Franklin Lodge, F. & A. M., was organized in Westville in 1851 with Dr. Ebenezer Man master, James C. Spencer senior warden, and John Barr junior warden. It had twenty charter members, and throve until 1870, when its membership began to decrease, and in 1899 had fallen to eight. In 1859 it voted to hold ifs communications alternately at Trout River and Westville Center. Parties in New York City who desired to organize a lodge with as low a number as could be had hit upon this condition, and arranged toe halve Franklin Lodge transferred from Westville to New York. One of the conditions was that the eight members should be continued as such for life, without payment of dues by them.

The town has never had any other fraternal or civic organization with the exception of the local grange, which was organized in 1906 with 126 members, but has not flourished. Its present membership is 79. Its meetings are held in the hall over Ordway's stored at the Corners.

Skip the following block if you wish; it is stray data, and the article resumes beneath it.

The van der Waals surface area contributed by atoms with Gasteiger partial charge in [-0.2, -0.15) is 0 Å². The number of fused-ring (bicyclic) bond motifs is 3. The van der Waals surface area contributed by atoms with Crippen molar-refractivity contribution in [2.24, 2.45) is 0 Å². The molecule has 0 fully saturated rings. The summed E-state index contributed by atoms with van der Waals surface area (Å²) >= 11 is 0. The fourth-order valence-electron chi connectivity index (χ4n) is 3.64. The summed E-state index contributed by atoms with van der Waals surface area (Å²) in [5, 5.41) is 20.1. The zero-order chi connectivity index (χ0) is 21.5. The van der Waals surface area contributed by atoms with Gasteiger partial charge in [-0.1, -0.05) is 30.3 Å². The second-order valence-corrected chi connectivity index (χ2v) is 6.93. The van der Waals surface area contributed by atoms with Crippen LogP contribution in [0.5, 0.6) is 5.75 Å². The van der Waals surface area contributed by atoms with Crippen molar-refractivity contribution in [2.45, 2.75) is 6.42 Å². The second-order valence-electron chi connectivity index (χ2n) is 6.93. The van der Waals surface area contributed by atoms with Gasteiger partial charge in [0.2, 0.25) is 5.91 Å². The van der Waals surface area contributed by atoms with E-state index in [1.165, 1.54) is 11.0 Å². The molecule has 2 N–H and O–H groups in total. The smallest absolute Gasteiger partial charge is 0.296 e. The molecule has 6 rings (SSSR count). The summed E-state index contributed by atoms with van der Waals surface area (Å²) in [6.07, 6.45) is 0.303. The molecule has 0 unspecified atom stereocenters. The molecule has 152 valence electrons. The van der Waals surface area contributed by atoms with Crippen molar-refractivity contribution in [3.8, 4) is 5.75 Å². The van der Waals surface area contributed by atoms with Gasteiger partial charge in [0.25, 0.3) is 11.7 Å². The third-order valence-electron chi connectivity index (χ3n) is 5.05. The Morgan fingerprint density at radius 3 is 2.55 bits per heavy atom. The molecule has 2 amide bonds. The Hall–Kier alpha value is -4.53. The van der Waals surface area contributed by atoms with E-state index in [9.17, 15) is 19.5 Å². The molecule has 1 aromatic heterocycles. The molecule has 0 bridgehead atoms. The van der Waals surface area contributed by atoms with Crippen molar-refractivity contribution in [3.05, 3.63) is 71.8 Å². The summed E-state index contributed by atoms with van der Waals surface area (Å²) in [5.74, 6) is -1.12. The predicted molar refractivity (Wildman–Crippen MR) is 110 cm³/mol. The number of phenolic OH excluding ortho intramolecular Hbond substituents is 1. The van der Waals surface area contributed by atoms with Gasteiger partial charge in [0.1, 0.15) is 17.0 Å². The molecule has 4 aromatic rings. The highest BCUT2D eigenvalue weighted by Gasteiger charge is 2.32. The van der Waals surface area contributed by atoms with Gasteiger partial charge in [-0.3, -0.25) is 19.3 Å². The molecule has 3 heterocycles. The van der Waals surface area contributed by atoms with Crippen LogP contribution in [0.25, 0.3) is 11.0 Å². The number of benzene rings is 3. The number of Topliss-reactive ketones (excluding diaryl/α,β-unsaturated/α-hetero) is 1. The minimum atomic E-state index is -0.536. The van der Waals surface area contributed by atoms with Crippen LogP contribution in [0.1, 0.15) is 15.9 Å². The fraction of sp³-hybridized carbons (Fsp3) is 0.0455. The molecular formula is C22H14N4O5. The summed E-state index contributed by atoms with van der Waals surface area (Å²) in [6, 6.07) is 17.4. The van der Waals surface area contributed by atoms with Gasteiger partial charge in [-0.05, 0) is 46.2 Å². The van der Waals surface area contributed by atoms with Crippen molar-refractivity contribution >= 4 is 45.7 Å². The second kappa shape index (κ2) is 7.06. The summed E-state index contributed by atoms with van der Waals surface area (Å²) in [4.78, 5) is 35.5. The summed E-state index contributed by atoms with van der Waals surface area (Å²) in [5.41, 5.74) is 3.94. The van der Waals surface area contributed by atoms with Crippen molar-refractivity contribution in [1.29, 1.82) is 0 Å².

Religious services were held irregularly from a very early but not definitely ascertainable date by Rev. Ashbel Parmelee and Rev. Alexander Proudfoot; and not improbably the latter's ministrations in our county may have been due to the fact, as stated by Hough, that formerly some of Westville's first settlers had been his parishioners. The next authentic information that we have of religious work here is derived from Rev. James Erwin's "Reminiscences of a Circuit Rider," in which he tells that in 1831 and 1832, at the age of eighteen years, and while still a student at Fort Covington Academy, he officiated every Sabbath for nearly a year in a private house at Coal Hill, in the southwestern part of Westville, where he formed a class of more than sixty members. Mr. Erwin reported conditions to the preacher in charge, who must have been the pastor at Malone, "and they [the class] were taken into the circuit and regularly supplied with preaching." Yet the first record of a church organization in the town was the incorporation of the Westville Free Church Society May 1, 1885, at a meeting held at the school house, and by which it was voted to locate the then proposed church building at Westville Corners. In 1840 Dr. Ebenezer Man deeded the land for a site to James Walker, Latham Hyde, Bud H. Man, Grafton Downer, David Freeman and Henry G. Button, trustees. The consideration was one cent, but the premises were to revert to the grantor if ever converted to other than church uses or if the church were abandoned. A thousand dollars was contributed to the building fund by Edward Ellice, of England, who had succeeded Gilliam Constable in the ownership of a large part of the lands in the town. Upon at least one Sabbath the church was used by the three denominations, Presbyterians, Methodists and Universalists. But ordinarily occupation of it was by the Presbyterians or Universalists. Though the former enrolled with the Presbytery of Champlain in 1842, they had no statutory incorporation until 1885, and in many periods, both before and since such incorporation, have had no settled pastor. Rev. Reed served them for a time a good while ago, and latterly they have been dependent upon the Presbyterian pastor at Fort Covington to officiate at their services. The Universalises, never incorporated, and removing from the town, dying or allying themselves with other denominations, their movement expired in Westville. I think that they never had a resident pastor, but were supplied now and then by a preacher from Malone. About 1885 the church building had come to be sorely in need of repair, and considerable feeling developed over the question of renovating it or erecting a new edifice. It was finally decided to take the latter course, a new house of worship was built upon another site, and the old structure was torn down - the land reverting to the Man estate. This new building is distinctively Presbyterian.